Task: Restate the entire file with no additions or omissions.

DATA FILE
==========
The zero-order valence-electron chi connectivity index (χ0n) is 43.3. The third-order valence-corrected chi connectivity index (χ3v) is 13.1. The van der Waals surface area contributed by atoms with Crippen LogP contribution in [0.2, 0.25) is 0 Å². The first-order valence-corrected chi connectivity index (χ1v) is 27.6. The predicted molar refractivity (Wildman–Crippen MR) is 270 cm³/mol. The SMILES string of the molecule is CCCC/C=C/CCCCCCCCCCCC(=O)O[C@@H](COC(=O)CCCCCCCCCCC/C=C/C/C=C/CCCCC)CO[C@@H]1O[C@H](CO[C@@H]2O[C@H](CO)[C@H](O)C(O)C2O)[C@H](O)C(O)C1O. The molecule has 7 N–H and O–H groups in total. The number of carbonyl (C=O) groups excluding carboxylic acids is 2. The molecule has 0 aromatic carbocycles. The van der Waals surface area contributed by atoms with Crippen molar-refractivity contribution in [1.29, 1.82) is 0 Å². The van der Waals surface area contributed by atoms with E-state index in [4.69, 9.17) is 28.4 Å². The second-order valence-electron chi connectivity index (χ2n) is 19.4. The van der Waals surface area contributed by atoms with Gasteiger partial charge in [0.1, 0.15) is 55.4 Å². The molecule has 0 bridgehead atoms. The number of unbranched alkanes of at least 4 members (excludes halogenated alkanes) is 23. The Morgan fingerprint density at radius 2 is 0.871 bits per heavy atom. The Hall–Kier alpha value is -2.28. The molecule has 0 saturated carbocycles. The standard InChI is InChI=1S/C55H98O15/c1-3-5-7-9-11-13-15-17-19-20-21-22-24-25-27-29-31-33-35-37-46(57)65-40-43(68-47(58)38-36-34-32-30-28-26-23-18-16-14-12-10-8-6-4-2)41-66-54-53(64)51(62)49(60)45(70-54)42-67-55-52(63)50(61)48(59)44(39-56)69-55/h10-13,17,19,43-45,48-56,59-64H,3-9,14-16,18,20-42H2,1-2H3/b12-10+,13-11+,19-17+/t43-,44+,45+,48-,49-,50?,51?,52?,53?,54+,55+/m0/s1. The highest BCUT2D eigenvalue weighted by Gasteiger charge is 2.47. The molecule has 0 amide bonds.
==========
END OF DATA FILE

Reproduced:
The zero-order valence-electron chi connectivity index (χ0n) is 43.3. The third-order valence-corrected chi connectivity index (χ3v) is 13.1. The van der Waals surface area contributed by atoms with Crippen LogP contribution in [0.2, 0.25) is 0 Å². The first-order valence-corrected chi connectivity index (χ1v) is 27.6. The predicted molar refractivity (Wildman–Crippen MR) is 270 cm³/mol. The SMILES string of the molecule is CCCC/C=C/CCCCCCCCCCCC(=O)O[C@@H](COC(=O)CCCCCCCCCCC/C=C/C/C=C/CCCCC)CO[C@@H]1O[C@H](CO[C@@H]2O[C@H](CO)[C@H](O)C(O)C2O)[C@H](O)C(O)C1O. The molecule has 7 N–H and O–H groups in total. The number of carbonyl (C=O) groups excluding carboxylic acids is 2. The molecule has 0 aromatic carbocycles. The van der Waals surface area contributed by atoms with Crippen molar-refractivity contribution in [1.29, 1.82) is 0 Å². The van der Waals surface area contributed by atoms with E-state index in [4.69, 9.17) is 28.4 Å². The second-order valence-electron chi connectivity index (χ2n) is 19.4. The van der Waals surface area contributed by atoms with Gasteiger partial charge in [0.1, 0.15) is 55.4 Å². The molecule has 0 bridgehead atoms. The number of unbranched alkanes of at least 4 members (excludes halogenated alkanes) is 23. The Morgan fingerprint density at radius 2 is 0.871 bits per heavy atom. The Hall–Kier alpha value is -2.28. The molecule has 0 saturated carbocycles. The standard InChI is InChI=1S/C55H98O15/c1-3-5-7-9-11-13-15-17-19-20-21-22-24-25-27-29-31-33-35-37-46(57)65-40-43(68-47(58)38-36-34-32-30-28-26-23-18-16-14-12-10-8-6-4-2)41-66-54-53(64)51(62)49(60)45(70-54)42-67-55-52(63)50(61)48(59)44(39-56)69-55/h10-13,17,19,43-45,48-56,59-64H,3-9,14-16,18,20-42H2,1-2H3/b12-10+,13-11+,19-17+/t43-,44+,45+,48-,49-,50?,51?,52?,53?,54+,55+/m0/s1. The highest BCUT2D eigenvalue weighted by Gasteiger charge is 2.47. The molecule has 0 amide bonds.